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The cult that I left

Mrs Eddy

Mary Baker Eddy

This piece was chosen for my collection of the 2014 edition of Day of Wrath, and I discarded it for the 2017 edition of the same book. However, it can still be read as a PDF: pages that I stole from the now unavailable edition of Day of Wrath:


5 replies on “The cult that I left”

When I read you, Chechar, I wonder if intelligence is a blessing or a curse — smart people seem to be drawn to sects, cults, pseudosciences and false theories of all sorts, while laymen don’t read books, don’t read philosophy and end up being happier.

That being said, what makes your blog more interesting than others in the reactionary sphere is that you have the guts to tackle taboo subjects of a nevertheless tragic importance: Christianity and psychiatry.

The two elaborated forms of social control which have killed the Western male before leftism did.

Well: 1977 had been precisely the year in which my parents confabulated with a witch-doctor to control me through drugs that my mother poured furtively in my meals.

Humorously, your parents, like so many other Christians, didn’t see any contradiction between using psychotropic drugs to control their child’s behavior and their belief in free will, the Tabula Rasa and the separation of the mind from the body.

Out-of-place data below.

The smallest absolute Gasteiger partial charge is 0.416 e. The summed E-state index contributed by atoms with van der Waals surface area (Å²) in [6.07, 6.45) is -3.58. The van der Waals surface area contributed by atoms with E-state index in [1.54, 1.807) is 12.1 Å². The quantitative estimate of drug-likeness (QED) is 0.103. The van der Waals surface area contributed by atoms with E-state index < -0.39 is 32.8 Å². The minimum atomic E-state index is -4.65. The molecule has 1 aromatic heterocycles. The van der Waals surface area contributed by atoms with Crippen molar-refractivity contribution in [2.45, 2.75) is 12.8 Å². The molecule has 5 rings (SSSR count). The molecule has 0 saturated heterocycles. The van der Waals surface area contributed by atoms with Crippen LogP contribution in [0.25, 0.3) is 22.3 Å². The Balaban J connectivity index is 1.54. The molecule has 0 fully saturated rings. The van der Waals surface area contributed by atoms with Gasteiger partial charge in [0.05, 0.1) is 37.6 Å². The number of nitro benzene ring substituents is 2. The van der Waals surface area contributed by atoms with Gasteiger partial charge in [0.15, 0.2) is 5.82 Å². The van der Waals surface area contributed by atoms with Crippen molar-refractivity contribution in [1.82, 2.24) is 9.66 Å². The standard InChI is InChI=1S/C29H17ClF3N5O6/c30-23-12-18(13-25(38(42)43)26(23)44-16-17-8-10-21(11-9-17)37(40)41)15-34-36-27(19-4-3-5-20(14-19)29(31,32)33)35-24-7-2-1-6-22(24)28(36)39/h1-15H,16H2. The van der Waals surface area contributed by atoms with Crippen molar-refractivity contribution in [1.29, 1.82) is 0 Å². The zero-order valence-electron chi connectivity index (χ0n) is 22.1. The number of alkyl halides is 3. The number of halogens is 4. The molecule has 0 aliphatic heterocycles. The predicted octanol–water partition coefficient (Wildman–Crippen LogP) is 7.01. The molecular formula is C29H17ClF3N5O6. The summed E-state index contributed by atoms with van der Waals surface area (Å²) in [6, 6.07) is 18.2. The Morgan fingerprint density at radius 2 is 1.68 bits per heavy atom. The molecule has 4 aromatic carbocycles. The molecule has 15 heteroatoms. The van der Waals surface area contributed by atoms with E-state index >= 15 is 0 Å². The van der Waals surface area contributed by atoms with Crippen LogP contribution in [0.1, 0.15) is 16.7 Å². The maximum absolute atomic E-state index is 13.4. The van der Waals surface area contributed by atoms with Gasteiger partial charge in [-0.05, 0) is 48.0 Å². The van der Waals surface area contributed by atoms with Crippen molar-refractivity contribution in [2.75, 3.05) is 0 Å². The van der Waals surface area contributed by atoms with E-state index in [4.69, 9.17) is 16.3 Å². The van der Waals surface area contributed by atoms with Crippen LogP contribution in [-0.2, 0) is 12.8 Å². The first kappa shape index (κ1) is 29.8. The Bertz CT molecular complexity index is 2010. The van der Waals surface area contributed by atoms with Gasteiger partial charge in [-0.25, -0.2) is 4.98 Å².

I just found this comment stuck in the filter and liberated it. Sometimes I don’t understand the filter gremlins. Hadn’t I been careful it would have been deleted along with the real spam…

Chechar, you are obviously searching for truth. I have discovered there are two forms of truth, relative and universal. Relative truths are those connected to time. The best illustration of this is found in a Sufi story.

“What time is it?”

A seeker once asked a sage why he contradicted himself. The sage replied that such contradictions are merely illusion and asked the seeker to walk with him. As they walked through the streets, the sage stopped and asked a passerby, “What time of day is it?” The passerby replied, “Why it is time for morning prayer.” Sometime later the sage asked another passerby what time of day is it?” The passerby replied, “It is time for the noon prayer.” Still later the sage asked another passerby what time of day is it? The passerby replied, “Why it is time for evening prayer.” The sage then said to the seeker, “Each one of these replies was truthful, yet, none could be applied except at the moment the question was asked. Had the same replies been provided at different times, they would have been contradictory and not truthful.”

Universal truths are those immutable laws that apply throughout time. These truths are taught by many who walking different paths. Universal truths can be found in all religions, but are invariably couched within the cultural context in which they are taught. Worse however, is the fact that many recognize the information to be harmonious with the basic human condition and use the knowledge adversely to fulfill their own selfish desires. The Sufis say that true teachers tailor their teaching for the time, place and people to which they are applicable. There is a story that the great Persian poet Rumi, was once asked how he came to become a great poet.